Like Monopoly, you begin at start and get paid every time you pass it; unlike Monopoly, this game doesn’t need to be all about money, for before you roll the dice, each player sets their own goals.
Each player must define their own idea of success by designating their individual Success Formula — and actual equation by which they will win. While each player must get 60 points, they may divide their points up, in any way, between the three categories of Fame (stars), Fortune (money – each $1,000 being 1 point) & Happiness (hearts). Since we were a bit bewildered at first, we just guessed numbers to fill in the blanks. Hubby went for the mathematical “divided by three” and gave himself a goal of of 20 each. I went for $30,000 (30 points), and 15 each for Fame & Happiness.
The you move around the board, based on the number of spaces the dice rolls tell you & the information based on the cards you get, and the directions on the spaces themselves. Along the way you have options to pay for publicity (earning Fame Stars), gamble in the stock market & at Las Vegas (earning money), and spend time in Paris and Hawaii (earning Happiness Hearts) — again, if you have the money to spend on such things. Of course, just as with real life, you may also fall prey to hospital stays, unemployment, taxes & rent.
You earn college degrees & work experience by following the individual career paths (using only one die for those areas). Some of the career paths offer more money to earn, raises in salary (what you earn each time you pass “start”), Fame & Happiness points, as well as “Opportunity Knocks” and “Experience” cards.
In this game, your specific career paths are limited to Big Business, Politics, Show Biz, Sports and Space; which sort of parallels the pop culture ideas of careers in the late 70’s. (More on that here.) Navigating the side trip career paths which offer the best possibilities for your self-created Success Formula is how you attempt to control your destiny. Want more money in your pocket? Try Sports (it apparently brings lots of Happiness too). Want pay raises? Try Big Business. Politics and Space bring the most Fame; Show Biz is one of the shortest career paths, but you can find some Money and Happiness there too. But it won’t be easy…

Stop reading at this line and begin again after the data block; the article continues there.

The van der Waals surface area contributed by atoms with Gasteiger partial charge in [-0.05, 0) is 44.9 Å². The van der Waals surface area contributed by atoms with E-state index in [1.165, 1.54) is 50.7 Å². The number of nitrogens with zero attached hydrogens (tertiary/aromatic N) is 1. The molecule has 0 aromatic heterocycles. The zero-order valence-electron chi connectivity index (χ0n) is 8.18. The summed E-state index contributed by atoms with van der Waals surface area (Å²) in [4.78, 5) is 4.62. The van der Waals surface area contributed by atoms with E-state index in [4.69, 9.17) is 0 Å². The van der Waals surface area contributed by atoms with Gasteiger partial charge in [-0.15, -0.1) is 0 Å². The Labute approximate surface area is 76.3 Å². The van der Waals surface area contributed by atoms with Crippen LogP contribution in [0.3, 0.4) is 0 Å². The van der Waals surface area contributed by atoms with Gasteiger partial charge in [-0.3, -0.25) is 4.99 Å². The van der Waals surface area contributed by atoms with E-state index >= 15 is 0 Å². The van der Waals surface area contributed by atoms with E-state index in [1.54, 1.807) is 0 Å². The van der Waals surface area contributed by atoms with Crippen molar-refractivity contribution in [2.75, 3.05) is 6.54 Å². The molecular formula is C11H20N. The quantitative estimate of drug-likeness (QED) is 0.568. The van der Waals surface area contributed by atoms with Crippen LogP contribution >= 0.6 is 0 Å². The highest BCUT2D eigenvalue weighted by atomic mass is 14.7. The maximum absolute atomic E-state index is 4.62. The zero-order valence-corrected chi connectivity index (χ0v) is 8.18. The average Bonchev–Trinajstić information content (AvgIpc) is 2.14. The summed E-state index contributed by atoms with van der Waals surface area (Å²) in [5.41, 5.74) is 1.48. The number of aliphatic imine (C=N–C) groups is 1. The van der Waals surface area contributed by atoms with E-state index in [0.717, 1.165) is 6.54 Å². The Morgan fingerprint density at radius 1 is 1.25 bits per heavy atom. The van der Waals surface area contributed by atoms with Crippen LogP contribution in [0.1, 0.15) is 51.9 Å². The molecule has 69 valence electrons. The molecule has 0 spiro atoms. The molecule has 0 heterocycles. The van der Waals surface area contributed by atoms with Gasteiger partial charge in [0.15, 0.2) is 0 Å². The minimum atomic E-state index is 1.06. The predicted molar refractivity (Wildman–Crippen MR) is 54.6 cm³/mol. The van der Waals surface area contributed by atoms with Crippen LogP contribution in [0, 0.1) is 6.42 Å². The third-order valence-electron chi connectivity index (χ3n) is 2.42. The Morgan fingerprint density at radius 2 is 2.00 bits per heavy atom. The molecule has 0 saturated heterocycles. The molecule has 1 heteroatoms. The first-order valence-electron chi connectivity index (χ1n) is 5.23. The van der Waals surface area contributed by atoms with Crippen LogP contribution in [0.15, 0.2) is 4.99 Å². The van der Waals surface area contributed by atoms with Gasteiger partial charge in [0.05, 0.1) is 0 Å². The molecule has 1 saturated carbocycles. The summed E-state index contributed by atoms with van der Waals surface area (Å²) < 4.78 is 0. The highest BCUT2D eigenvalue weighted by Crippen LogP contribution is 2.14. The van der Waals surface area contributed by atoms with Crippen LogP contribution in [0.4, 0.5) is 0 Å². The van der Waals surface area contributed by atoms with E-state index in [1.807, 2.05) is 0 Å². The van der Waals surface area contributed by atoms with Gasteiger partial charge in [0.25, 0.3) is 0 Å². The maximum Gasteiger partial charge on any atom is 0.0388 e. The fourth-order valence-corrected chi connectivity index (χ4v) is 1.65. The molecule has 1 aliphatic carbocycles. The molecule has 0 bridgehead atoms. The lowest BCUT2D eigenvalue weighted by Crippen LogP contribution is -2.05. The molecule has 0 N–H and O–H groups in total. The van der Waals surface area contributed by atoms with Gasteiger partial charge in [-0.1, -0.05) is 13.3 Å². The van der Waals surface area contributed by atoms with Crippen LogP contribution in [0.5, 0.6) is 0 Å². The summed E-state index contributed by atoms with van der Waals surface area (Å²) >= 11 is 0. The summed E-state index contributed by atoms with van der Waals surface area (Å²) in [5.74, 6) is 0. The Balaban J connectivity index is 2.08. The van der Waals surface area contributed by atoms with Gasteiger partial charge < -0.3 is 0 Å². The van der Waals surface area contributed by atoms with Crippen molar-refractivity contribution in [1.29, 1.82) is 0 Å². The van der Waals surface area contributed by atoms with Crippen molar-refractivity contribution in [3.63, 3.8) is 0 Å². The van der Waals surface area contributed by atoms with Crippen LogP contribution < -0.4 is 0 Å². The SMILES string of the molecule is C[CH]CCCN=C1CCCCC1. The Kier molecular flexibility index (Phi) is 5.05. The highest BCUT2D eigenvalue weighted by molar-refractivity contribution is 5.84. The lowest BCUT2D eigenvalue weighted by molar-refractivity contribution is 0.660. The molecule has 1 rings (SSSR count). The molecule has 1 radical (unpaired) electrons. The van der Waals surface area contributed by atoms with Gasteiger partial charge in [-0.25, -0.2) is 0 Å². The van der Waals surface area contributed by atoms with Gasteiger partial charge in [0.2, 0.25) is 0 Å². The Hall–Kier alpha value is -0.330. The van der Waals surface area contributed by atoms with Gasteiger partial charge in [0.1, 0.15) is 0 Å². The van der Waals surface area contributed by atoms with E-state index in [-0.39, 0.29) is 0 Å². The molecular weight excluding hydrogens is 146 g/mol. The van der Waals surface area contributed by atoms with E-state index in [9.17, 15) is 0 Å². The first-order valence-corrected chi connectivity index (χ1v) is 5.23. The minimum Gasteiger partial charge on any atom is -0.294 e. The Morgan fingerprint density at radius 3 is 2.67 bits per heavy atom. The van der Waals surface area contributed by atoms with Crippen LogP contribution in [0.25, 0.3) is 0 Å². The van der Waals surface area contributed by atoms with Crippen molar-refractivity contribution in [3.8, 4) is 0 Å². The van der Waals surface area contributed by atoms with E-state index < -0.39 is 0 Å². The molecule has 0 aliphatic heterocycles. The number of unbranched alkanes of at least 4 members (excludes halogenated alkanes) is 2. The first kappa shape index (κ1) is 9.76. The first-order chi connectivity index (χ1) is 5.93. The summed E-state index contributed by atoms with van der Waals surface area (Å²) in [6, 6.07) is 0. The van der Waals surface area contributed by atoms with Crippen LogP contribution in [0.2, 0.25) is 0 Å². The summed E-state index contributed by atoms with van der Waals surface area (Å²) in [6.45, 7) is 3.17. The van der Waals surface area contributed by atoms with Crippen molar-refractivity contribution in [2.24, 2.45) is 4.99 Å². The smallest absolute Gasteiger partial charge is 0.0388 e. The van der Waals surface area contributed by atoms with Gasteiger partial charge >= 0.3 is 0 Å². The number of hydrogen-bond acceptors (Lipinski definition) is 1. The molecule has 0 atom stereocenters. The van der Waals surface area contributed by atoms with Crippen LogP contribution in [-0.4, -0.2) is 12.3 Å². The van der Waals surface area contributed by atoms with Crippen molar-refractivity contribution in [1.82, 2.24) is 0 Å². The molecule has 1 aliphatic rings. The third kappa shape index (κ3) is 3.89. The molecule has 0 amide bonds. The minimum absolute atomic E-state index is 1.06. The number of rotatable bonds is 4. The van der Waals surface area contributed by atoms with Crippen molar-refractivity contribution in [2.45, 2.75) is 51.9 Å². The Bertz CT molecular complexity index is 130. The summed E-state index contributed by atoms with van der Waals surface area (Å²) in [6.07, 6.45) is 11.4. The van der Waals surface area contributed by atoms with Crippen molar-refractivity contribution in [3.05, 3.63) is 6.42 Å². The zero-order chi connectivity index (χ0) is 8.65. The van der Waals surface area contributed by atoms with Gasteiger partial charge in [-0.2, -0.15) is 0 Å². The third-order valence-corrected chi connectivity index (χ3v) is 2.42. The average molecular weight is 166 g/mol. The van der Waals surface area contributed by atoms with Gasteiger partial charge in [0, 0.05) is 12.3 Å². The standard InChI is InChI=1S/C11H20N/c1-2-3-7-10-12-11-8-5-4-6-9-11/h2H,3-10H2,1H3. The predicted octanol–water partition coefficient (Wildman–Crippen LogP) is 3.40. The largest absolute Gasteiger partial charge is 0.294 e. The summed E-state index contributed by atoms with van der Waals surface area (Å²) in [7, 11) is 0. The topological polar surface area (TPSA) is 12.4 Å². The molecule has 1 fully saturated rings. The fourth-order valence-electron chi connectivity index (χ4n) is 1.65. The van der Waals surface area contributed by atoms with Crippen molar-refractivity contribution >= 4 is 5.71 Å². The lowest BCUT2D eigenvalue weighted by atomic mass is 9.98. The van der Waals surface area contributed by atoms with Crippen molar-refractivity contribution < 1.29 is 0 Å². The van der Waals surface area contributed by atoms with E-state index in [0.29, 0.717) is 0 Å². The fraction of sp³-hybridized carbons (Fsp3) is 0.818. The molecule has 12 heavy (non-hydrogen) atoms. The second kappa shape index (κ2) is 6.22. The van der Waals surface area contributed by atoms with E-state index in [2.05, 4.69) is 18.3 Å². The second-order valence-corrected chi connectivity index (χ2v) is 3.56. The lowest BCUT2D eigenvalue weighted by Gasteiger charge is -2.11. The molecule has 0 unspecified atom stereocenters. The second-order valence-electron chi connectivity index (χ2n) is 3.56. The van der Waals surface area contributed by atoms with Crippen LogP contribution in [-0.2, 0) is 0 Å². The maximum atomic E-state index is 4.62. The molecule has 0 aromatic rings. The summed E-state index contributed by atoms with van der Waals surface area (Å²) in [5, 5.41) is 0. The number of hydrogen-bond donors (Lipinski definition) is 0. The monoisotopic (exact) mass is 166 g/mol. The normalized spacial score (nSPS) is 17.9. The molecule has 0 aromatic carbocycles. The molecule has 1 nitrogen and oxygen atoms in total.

Not only must you rely on the roll of the dice to bring you to your hopeful career path, the luck of Opportunity Knocks cards, and avoid the treachery of not only spaces but other player’s actions “bumping” you into Unemployment, but you will need to pay your way into each career, have the proper college degree &/or work experience to get into each career. Since Derek had some poor luck of the dice early on, he was unable enter any careers for quite awhile, forcing him to stay on the outside tack and pay taxes etc., prompting hit to comment that this game was a lesson in “no matter how hard you try, if you don’t start with enough money, you’re doomed.”
Real life? Meh. I’m more of an optimist.
But then, I did win.
Seems Derek, the one reading the instructions, misunderstood the difference between “Money” and “Pay” on the score pads, resulting in the mistaken notion that your Pay needed to reach the same amount of Money in your equation (it doesn’t; Money equals cash you have in hand). So at that time, since I had gobs of money, I was declared the winner.
The irony of two Bohemian “creative types” screwing up the money component of the equation was not lost on us.
Overall, I think it’s a very cool game. But then, maybe my standards are low; I just love board games & when they are “old” I’m twice as happy to play them.